On Tuesday Sens. John Kennedy (R-La.) and Mazie Hirono (D-Hawaii) introduced bipartisan legislation that would allow service members to sue the government for military medical malpractice.

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Photo illustration by Paul Szoldra/Task & Purpose

It all began with a medical check.

Carson Thomas, a healthy and fit 20-year-old infantryman who had joined the Army after a brief stint in college, figured he should tell the medics about the pain in his groin he had been feeling. It was Feb. 12, 2012, and the senior medic looked him over and decided to send him to sick call at the base hospital.

It seemed almost routine, something the Army doctors would be able to diagnose and fix so he could get back to being a grunt.

Now looking back on what happened some seven years later, it was anything but routine.

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Ryan Kules

Editor's note: A combat wounded veteran, Ryan served in the U.S. Army as an armor officer assigned to 1st Battalion, 13th Armor Regiment. While deployed to Iraq in 2005, his vehicle was hit with an improvised explosive device buried in the road. He works as the Wounded Warrior Project's national Combat Stress Recovery Program director.

On Nov. 29, 2005, my life changed forever. I was a 24-year-old U.S. Army armor captain deployed to Taji, Iraq, when my vehicle was struck by an improvised explosive device. On that day, I lost two of my soldiers, Sgts. Jerry Mills and Donald Hasse, and I lost my right arm and left leg.

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Editor's Note: This article by Patricia Kime originally appeared on Military.com, a leading source of news for the military and veteran community.

Addressing an audience at a House Veterans Affairs Committee hearing Thursday in Spanish, Committee Chairman Rep. Mark Takano, D-California, pressed for legislation that would require all VA fact sheets to be published in English and Spanish. A bill sponsored by Rep. Gil Cisneros, D-California, would do that.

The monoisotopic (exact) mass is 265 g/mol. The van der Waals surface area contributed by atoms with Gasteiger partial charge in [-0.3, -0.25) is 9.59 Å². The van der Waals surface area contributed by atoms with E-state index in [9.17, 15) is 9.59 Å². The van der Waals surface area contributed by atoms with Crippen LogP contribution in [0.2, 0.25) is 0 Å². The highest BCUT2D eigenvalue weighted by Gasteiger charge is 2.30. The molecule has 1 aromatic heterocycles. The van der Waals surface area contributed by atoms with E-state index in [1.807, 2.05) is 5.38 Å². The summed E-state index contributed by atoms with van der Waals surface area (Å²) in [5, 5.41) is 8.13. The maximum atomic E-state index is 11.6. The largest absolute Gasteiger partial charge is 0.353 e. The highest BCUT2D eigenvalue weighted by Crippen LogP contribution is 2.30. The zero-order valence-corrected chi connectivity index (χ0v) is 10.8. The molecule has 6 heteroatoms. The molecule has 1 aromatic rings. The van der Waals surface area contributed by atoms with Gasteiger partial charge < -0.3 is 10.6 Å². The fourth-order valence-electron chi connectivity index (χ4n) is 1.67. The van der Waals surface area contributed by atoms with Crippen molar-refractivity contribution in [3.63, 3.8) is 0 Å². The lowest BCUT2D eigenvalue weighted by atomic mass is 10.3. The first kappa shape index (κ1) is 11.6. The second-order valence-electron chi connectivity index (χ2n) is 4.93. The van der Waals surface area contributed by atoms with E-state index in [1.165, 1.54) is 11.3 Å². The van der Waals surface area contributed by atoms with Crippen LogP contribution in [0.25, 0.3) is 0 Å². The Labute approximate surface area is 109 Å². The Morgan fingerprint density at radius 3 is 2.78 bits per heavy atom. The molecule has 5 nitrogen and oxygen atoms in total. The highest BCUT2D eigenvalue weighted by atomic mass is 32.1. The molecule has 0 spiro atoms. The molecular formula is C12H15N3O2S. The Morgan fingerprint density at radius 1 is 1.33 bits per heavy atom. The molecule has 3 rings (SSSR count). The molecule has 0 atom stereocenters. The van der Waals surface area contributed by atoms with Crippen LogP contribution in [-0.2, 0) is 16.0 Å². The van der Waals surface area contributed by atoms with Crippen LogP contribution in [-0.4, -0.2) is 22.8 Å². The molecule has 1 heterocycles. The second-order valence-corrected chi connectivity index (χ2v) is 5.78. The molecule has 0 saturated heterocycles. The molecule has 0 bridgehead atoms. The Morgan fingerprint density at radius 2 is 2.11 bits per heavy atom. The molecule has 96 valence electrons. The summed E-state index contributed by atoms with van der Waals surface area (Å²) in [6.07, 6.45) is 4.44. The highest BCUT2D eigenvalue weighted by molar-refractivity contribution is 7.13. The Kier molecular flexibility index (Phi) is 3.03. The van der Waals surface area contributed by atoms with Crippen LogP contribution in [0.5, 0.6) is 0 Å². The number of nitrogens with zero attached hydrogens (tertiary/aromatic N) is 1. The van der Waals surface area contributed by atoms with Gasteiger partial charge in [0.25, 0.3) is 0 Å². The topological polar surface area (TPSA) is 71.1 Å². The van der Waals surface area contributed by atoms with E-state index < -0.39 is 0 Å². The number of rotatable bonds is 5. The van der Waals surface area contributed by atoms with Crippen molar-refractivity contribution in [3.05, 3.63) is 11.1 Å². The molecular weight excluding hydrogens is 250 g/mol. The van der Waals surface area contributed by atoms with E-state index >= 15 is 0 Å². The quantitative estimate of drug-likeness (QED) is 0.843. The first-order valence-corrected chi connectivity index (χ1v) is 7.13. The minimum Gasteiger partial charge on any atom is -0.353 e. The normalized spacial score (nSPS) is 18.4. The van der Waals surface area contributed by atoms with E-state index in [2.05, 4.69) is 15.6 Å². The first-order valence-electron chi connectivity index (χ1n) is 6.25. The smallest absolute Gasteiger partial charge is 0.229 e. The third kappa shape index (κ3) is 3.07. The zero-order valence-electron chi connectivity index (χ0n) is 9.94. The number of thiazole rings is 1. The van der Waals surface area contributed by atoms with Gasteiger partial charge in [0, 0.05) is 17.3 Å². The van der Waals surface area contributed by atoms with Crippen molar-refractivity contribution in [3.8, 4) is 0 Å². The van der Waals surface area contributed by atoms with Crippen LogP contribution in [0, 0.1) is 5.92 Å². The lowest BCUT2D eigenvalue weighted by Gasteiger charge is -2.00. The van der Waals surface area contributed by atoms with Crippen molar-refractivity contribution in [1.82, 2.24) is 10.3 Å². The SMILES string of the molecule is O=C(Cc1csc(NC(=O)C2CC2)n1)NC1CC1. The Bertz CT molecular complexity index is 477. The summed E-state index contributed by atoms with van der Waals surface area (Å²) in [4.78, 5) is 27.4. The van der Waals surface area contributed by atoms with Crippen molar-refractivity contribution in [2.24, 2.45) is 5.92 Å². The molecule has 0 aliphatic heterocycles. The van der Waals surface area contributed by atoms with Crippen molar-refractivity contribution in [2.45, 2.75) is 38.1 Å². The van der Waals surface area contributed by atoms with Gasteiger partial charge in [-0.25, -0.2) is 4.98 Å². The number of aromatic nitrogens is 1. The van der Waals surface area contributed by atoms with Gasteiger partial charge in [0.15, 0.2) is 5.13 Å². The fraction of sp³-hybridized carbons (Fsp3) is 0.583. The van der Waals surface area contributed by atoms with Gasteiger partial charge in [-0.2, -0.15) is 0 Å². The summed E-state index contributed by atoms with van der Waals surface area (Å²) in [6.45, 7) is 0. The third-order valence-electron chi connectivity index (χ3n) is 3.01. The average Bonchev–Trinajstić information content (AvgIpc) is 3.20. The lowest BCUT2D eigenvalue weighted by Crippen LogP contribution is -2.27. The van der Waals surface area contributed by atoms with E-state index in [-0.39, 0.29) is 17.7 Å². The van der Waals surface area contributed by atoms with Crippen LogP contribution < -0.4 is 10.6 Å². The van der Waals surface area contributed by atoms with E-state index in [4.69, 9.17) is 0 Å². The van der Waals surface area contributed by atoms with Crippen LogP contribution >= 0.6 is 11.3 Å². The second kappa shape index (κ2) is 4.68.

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Photo courtesy of Brian Tally

It's been three years since doctors misdiagnosed an infection that was devouring the spine of Marine Corps veteran Brian Tally.

It's been two years since his hopes for damages from the Department of Veterans Affairs were dashed when he was informed that the doctor who made the mistake was a contractor — and the statute of limitations for legal action against the care provider had passed just weeks before he got the news.

And it's been a little under a year since he drafted the first "Tally Bill," a piece of legislation that he and a handful of vets and advocates stitched together — before that first bill died quietly in Congress in Sept. 2018.

Now, Tally might finally have a chance for closure.

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The Army ignored her warnings about a dangerous colleague. Then he set her on fire

"Everyone knew that it was building up and thought it could get violent."

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Photo Illustration by Paul Szoldra, Task & Purpose/Emilio Küffer

Alone in her office, Katie Blanchard saw him out of the corner of her eye.

It was Clifford Currie, a 54-year-old civilian employee who Blanchard supervised. She couldn't yet see what was in his hands.

For months, Blanchard, then a first lieutenant, had warned her supervisors and coworkers that something would happen to her. She told them that Currie scared her. He would fly off the handle at a moment's notice. He would yell and physically intimidate her.

She told them Currie was dangerous.

Then he did what she said he would.

As Currie stood in the doorway of Blanchard's second floor office at Munson Army Health Center, he pulled out a small clear bottle filled with a brown liquid. His eyes were glazed over and bloodshot as he doused her in gasoline.

Then he lit a pair of matches and threw them on the 26-year-old Army nurse, lighting her on fire.

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